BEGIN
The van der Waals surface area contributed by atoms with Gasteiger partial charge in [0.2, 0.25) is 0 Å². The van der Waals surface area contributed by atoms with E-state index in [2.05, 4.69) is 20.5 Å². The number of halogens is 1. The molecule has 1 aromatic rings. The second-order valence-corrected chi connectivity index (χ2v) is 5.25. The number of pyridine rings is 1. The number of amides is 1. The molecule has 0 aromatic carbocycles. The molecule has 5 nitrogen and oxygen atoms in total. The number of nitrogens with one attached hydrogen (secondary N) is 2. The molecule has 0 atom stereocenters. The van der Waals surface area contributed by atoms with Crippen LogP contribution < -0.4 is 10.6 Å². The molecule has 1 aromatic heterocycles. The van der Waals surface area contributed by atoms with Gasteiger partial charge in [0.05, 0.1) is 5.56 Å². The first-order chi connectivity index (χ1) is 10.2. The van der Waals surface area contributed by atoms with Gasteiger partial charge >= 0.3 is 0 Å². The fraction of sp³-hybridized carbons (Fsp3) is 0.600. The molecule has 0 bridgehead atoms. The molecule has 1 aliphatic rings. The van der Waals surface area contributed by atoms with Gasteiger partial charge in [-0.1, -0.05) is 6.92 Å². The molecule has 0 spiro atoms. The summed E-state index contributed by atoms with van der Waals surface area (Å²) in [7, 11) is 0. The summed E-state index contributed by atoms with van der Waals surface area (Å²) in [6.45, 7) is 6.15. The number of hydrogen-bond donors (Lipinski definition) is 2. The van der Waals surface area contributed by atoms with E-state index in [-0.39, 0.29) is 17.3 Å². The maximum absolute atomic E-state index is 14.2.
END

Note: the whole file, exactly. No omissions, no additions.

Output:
The van der Waals surface area contributed by atoms with Gasteiger partial charge in [0.2, 0.25) is 0 Å². The van der Waals surface area contributed by atoms with E-state index in [2.05, 4.69) is 20.5 Å². The number of halogens is 1. The molecule has 1 aromatic rings. The second-order valence-corrected chi connectivity index (χ2v) is 5.25. The number of pyridine rings is 1. The number of amides is 1. The molecule has 0 aromatic carbocycles. The molecule has 5 nitrogen and oxygen atoms in total. The number of nitrogens with one attached hydrogen (secondary N) is 2. The molecule has 0 atom stereocenters. The van der Waals surface area contributed by atoms with Crippen LogP contribution < -0.4 is 10.6 Å². The molecule has 1 aromatic heterocycles. The van der Waals surface area contributed by atoms with Gasteiger partial charge in [0.05, 0.1) is 5.56 Å². The first-order chi connectivity index (χ1) is 10.2. The van der Waals surface area contributed by atoms with Gasteiger partial charge >= 0.3 is 0 Å². The fraction of sp³-hybridized carbons (Fsp3) is 0.600. The molecule has 0 bridgehead atoms. The molecule has 1 aliphatic rings. The van der Waals surface area contributed by atoms with Gasteiger partial charge in [-0.1, -0.05) is 6.92 Å². The molecule has 0 spiro atoms. The summed E-state index contributed by atoms with van der Waals surface area (Å²) in [7, 11) is 0. The summed E-state index contributed by atoms with van der Waals surface area (Å²) in [6.45, 7) is 6.15. The number of hydrogen-bond donors (Lipinski definition) is 2. The van der Waals surface area contributed by atoms with E-state index in [-0.39, 0.29) is 17.3 Å². The maximum absolute atomic E-state index is 14.2.